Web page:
I stared absently out a fourth floor hotel window, awaiting word on a relative who had been unexpectedly hospitalized. Distracted, my eyes settled on a solitary grackle, starkly perched atop the bare, brown limbs of a single tree in the empty parking lot.

My gaze was idle. The grackle was on high alert, though. I traced its view over the blacktop to a raptor 50 yards away. When the small hawk took to the wing, the grackle rocketed away in an instant. The hawk's effort appeared half-hearted. It did not extend the chase and replaced its escaped prey atop the barren tree.

The grackle was wise to exit as soon as the sharp-shinned hawk (Accipiter striatus) showed any interest. These are excellent hunters, and other birds make up 90 percent of their diets.

The sharp-shinned hawk is about the size of a blue jay, but considerably more lethal. During a leisurely walk in our suburban neighborhood last summer, my wife and I were surprised by a sharpie that appeared out of nowhere to kill a house sparrow just steps away. With the fresh kill firmly in its grasp, the hawk quickly retreated to a nearby perch where it devoured its meal.

A sharpie typically takes its prey to a favorite eating site within its hunting territory. There, it systematically plucks the feathers from its victim before consuming it. A pile of feathers at the base of a tree or post often marks these feeding locations.

The bird I was watching reminded me of a lightweight wrestler. It appeared top-heavy, with a broad, rust-streaked breast tapering into a slimmer base. Its blue-black head seemed to be attached to the blue-gray body without the benefit of a neck. I thought it was a female. But without a mate nearby, I couldn't be certain.

As with most raptors, the females are larger than the males, and sharpies are the extreme example of this phenomenon. Males average 10 inches from beak to the tip of their tails and weigh 3.5 ounces. Females are 20 percent longer and weigh 6 ounces. Theories abound about these variations. Most ornithologists suggest that bigger females can lay bigger eggs, provide more complete incubation coverage on the nest and have the extra reserves to sustain them during the brooding of their chicks.

Young sharp-shinned hawks fledge at one month, although the parents supplement their diets for another four weeks. Adults train the young to hunt by taking a piece of a dead bird into the air. As the young hawk approaches, the parent tosses the food toward the youngster. In this way, the birds learn to capture prey while flying. In addition to their usual diet of small birds, sharp-shinned hawks occasionally eat rodents, frogs and insects.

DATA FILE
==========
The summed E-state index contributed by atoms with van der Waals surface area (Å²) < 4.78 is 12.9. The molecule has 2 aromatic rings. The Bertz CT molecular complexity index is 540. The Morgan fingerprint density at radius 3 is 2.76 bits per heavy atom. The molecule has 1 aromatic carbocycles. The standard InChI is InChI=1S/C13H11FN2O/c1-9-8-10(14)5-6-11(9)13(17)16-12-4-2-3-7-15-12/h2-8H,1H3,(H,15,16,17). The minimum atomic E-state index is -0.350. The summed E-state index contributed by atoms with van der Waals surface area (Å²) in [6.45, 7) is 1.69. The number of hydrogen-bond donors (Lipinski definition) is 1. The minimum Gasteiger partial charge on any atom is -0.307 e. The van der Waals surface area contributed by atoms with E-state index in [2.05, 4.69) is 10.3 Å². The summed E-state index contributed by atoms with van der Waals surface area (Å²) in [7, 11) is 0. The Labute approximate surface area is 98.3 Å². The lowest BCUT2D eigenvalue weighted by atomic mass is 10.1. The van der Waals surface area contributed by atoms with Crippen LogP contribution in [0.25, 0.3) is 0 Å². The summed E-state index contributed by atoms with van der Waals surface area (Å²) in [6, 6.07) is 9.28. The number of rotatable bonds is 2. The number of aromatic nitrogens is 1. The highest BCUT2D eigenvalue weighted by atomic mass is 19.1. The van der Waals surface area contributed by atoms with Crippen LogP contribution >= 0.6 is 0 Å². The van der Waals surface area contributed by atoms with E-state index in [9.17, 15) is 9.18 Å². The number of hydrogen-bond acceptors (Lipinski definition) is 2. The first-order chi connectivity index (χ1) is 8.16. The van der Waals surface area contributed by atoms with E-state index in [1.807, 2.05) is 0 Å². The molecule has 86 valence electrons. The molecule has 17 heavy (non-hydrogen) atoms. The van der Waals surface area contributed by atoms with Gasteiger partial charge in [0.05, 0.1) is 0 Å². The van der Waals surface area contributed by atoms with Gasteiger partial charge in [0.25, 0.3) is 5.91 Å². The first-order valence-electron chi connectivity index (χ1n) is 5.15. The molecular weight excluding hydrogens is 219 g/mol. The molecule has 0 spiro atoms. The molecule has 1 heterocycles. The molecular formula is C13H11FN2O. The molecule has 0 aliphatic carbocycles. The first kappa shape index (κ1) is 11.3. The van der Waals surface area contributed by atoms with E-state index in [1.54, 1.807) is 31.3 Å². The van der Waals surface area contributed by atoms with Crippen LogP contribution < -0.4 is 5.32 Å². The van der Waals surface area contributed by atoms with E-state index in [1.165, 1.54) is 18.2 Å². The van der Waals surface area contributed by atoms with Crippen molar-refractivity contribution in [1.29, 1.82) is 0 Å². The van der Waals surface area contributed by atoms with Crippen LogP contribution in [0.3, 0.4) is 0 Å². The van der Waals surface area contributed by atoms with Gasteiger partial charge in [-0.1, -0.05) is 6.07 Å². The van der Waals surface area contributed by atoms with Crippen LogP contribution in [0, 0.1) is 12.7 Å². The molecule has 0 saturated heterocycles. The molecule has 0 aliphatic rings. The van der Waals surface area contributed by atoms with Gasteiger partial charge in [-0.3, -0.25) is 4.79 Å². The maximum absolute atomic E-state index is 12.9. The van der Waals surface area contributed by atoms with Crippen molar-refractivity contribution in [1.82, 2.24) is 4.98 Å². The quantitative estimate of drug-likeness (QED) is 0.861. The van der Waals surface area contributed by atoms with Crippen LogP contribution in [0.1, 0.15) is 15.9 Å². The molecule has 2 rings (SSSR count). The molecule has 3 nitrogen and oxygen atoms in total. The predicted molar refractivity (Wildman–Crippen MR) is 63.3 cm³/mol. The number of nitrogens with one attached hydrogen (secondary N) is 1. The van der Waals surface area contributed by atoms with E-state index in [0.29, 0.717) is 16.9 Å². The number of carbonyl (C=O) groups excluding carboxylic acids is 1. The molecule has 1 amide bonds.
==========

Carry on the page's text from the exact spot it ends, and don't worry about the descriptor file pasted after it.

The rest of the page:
Sharpies often breed in Canada's boreal forests. In the winter, they fly as far south as Central or South America. In October and November, they're often seen in huge numbers in the United States as they fly over mountain ridges and other "hawk watch" hot spots, taking advantage of rising thermals to ease their flights south.

Many sharpies reside year-round in the United States, in a broad band that stretches from New England down into the Chesapeake watershed, across to the Pacific coast. The birds favor conifers, but can be found everywhere except deserts and grasslands.

Fewer sharpies are being counted during annual fall hawk migrations. The population might be stable, though. The hawks appear to be simply staying near backyard bird feeders. There's no need to travel far when dinner is so convenient.

Sharpies look a lot like Cooper's hawks. Both species have blue-gray backs and wings, with reddish streaked underparts. Both have short, rounded wings that help them navigate in the woodlands they frequent. Adults of both species have red eyes. Cooper's hawks are significantly larger than sharpies, but judging size in the field is tricky. Sharpies' tails are squared off at the end, while Cooper's tails are slightly rounded. The Cooper's hawk tail is proportionately longer. Some birders say the best way to distinguish between these species is the overall look of the bird. Sharpies appear a bit more delicate than the more robust-looking Cooper's.

The sharp-shinned hawk I was watching had shifted its focus to a small flock of sparrows. Unlike the wary grackle, the sparrows seemed oblivious to their precarious situation.

Such is the nature of our lives, I think. We move within our own small circles, attentive to the near at hand, but ignoring the threats to our fragile lives. And so, as I waited to see how this latest avian drama would unfold, I wondered again how my brother-in-law was faring.